As a working single mom to a child with a disability, social distancing is a luxury I cannot afford.
By Veronica Shinzato
One Thursday afternoon, I was called into the office by my supervisor. I had assumed it was part of our standard check-in. Only it wasn’t. I was told to quarantine for 14 days after one of my colleagues had tested positive for the coronavirus. “Oh,” I thought.
For a moment, I sat there both shocked and worried, wondering what this would mean for me, as a working single mom to a child with a disability, living in a multi-generational household with two elderly parents.
But, like many single parents with full-time jobs who juggle multiple responsibilities, I could not waste time grueling over the possibility that I could be a carrier of this deadly virus and could potentially infect my parents – both in their 60s – and my 10-year=old son who has a pre-existing condition. I had to do something. I had to keep it going.
So, that very afternoon, I came home and walked straight into the garage and went about my usual self-sanitation routine: I took off my shoes and sanitized them. Then, I walked straight into the shower and dumped my work clothes in a hamper separate from the rest.
As cumbersome as it can be, this has been the new normal for everyone – my children, my parents and myself – in our 1,400 sq. ft. Outer Richmond home for the last four months. Except this time, I had to wear a mask indoors and look absurd in front of my family.
“Mom, are you okay?” my 10-year old asked.
“Of course,” I said, although deep inside me, I wasn’t sure. “But you can’t come too closed to mommy because mommy’s not feeling well.” It killed me to say this. After a long day at work, like any parent, I wanted to hug my child, have him sit on my lap and ask him about his day.
My heart broke when my son said: “I don’t care. I want a hug. I’ll get sick, too.”
The following morning, I woke up feeling warm and lethargic. “Is this how it’s supposed to feel?” I asked myself. I couldn’t stomach the idea of not doing anything for the next two weeks.
I work full-time for a state tax agency and manage a small team. I am also a small family-restaurant owner with unpaid invoices piling up that I need to tend to. Its future remain uncertain because of shelter in place. Then there are the chores I have to do, the bills I have to pay, the laundry I need to wash, the doctor’s appointment I need to schedule. Social distancing is simply not a luxury I can afford.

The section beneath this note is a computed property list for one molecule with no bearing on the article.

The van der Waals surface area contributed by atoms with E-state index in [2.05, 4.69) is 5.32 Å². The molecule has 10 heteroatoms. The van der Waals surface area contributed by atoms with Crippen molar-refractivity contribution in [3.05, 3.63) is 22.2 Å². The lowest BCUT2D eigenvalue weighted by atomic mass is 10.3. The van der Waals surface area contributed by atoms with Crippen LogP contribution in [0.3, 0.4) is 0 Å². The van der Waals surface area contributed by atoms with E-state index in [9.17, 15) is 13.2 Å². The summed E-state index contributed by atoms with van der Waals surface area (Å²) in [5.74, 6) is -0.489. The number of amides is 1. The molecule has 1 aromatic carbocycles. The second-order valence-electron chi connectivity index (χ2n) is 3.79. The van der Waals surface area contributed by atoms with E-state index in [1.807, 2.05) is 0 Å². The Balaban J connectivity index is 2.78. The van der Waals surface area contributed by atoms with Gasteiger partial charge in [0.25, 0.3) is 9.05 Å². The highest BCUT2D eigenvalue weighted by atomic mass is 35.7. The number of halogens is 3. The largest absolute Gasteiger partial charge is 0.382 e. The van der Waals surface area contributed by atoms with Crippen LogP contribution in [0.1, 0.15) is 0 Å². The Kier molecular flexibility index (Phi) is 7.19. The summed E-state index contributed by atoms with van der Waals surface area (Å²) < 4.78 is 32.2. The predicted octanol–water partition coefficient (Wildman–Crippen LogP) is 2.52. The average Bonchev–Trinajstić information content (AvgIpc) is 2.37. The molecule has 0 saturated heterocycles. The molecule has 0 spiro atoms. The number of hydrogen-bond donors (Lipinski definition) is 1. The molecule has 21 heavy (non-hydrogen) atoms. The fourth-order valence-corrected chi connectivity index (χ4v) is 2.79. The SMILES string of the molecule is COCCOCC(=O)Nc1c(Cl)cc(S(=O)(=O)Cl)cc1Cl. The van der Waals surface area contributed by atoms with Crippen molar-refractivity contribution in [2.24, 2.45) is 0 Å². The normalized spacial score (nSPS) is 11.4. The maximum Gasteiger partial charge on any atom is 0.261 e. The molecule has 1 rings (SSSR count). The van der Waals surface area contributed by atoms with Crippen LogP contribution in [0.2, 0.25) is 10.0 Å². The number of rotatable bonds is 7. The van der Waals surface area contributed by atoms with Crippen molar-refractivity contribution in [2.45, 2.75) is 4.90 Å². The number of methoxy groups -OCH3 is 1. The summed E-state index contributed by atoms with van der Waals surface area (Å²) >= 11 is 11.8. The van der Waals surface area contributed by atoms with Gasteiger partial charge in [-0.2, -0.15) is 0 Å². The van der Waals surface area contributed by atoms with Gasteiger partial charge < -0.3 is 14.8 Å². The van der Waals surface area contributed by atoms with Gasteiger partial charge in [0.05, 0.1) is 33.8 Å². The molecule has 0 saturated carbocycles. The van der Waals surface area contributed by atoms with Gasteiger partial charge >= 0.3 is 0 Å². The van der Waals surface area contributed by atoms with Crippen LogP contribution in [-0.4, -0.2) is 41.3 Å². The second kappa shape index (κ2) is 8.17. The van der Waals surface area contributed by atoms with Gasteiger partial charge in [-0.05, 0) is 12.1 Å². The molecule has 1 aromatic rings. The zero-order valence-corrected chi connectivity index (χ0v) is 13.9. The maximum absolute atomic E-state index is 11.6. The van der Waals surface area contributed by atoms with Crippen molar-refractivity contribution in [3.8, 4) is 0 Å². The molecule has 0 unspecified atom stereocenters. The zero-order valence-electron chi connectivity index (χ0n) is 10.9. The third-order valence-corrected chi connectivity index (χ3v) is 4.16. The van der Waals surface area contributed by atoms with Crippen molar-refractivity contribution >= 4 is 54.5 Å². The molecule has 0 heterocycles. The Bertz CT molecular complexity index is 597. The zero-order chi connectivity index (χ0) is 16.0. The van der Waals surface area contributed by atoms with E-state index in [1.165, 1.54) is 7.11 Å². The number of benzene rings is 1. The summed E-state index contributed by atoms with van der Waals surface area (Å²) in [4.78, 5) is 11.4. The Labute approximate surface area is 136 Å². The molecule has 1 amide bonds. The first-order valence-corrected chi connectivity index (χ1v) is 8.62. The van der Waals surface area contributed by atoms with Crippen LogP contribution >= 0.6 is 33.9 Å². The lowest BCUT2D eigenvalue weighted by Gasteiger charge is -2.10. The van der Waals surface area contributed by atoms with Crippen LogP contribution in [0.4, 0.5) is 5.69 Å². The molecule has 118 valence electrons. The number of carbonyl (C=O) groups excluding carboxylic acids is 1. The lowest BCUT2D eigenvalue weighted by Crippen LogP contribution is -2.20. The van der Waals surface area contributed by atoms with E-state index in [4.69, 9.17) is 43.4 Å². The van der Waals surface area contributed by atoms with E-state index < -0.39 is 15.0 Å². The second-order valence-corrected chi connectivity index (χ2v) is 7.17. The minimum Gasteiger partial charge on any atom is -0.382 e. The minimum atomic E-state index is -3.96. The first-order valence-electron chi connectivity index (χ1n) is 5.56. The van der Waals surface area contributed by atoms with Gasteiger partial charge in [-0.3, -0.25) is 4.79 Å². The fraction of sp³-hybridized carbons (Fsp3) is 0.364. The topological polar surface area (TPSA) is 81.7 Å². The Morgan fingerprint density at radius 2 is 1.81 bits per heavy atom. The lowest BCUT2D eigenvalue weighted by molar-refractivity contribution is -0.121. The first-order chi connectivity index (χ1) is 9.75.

But I know I am not alone. Being a single parent and the primary caregiver to a child with a disability is demanding enough. Add this pandemic to that, it becomes truly overwhelming and, at times, sobering.
The fact is, we cannot underestimate the impact of this pandemic. It takes one person who may not even be symptomatic to cause such a spread. In my case, it took a colleague, who like myself has responsibilities beyond themselves and cannot afford to get sick.
“Why does it have to be me?” I asked myself. I’ve been diligent about keeping everything clean and safe. Heck, I even spray my groceries with alcohol.
The following Monday, I went in for COVID testing. I am now in self-quarantine as I wait for the results. I sat there thinking any moment now I could be among the more than 2.7 million Americans who have tested positive thus far. But I needed to stay optimistic, especially for my children.
The unknown is a difficult place to be, compounded by the fact that I can’t even talk to my family about it because I don’t want to frighten them. After all, we share one bathroom in a dense home. And if for a fact I test positive, would it only be a matter of time until my children get it? This is the unfortunate reality working parents are dealing with everyday.
Veronica Shinzato is a state tax agency employee and small business owner.